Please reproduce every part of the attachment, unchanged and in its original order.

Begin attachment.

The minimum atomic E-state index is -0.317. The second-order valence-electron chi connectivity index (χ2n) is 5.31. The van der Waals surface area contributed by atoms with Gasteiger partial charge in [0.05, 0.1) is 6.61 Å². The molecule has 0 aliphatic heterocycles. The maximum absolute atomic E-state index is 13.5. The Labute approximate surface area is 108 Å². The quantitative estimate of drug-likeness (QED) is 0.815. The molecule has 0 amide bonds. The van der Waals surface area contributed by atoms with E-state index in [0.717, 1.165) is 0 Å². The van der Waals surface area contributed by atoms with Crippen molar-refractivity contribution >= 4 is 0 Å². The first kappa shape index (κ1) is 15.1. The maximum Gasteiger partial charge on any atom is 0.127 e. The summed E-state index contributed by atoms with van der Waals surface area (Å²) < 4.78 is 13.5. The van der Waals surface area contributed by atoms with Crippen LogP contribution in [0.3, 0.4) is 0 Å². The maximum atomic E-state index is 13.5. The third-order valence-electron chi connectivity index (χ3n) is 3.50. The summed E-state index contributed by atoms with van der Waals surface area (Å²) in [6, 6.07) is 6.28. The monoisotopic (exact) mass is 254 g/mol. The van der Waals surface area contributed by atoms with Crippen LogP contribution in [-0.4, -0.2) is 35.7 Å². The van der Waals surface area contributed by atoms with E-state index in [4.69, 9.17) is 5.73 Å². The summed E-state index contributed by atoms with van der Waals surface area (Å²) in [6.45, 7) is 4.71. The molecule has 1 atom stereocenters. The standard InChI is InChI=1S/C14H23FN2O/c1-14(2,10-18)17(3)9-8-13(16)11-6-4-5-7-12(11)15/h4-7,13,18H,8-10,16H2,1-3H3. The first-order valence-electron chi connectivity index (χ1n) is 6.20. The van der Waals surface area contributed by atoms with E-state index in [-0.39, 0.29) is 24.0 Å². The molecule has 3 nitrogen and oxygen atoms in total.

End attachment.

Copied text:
The minimum atomic E-state index is -0.317. The second-order valence-electron chi connectivity index (χ2n) is 5.31. The van der Waals surface area contributed by atoms with Gasteiger partial charge in [0.05, 0.1) is 6.61 Å². The molecule has 0 aliphatic heterocycles. The maximum absolute atomic E-state index is 13.5. The Labute approximate surface area is 108 Å². The quantitative estimate of drug-likeness (QED) is 0.815. The molecule has 0 amide bonds. The van der Waals surface area contributed by atoms with E-state index in [0.717, 1.165) is 0 Å². The van der Waals surface area contributed by atoms with Crippen molar-refractivity contribution >= 4 is 0 Å². The first kappa shape index (κ1) is 15.1. The maximum Gasteiger partial charge on any atom is 0.127 e. The summed E-state index contributed by atoms with van der Waals surface area (Å²) < 4.78 is 13.5. The van der Waals surface area contributed by atoms with Crippen LogP contribution in [0.3, 0.4) is 0 Å². The maximum atomic E-state index is 13.5. The third-order valence-electron chi connectivity index (χ3n) is 3.50. The summed E-state index contributed by atoms with van der Waals surface area (Å²) in [6, 6.07) is 6.28. The monoisotopic (exact) mass is 254 g/mol. The van der Waals surface area contributed by atoms with Crippen LogP contribution in [-0.4, -0.2) is 35.7 Å². The van der Waals surface area contributed by atoms with E-state index in [4.69, 9.17) is 5.73 Å². The summed E-state index contributed by atoms with van der Waals surface area (Å²) in [6.45, 7) is 4.71. The molecule has 1 atom stereocenters. The standard InChI is InChI=1S/C14H23FN2O/c1-14(2,10-18)17(3)9-8-13(16)11-6-4-5-7-12(11)15/h4-7,13,18H,8-10,16H2,1-3H3. The first-order valence-electron chi connectivity index (χ1n) is 6.20. The van der Waals surface area contributed by atoms with E-state index in [-0.39, 0.29) is 24.0 Å². The molecule has 3 nitrogen and oxygen atoms in total.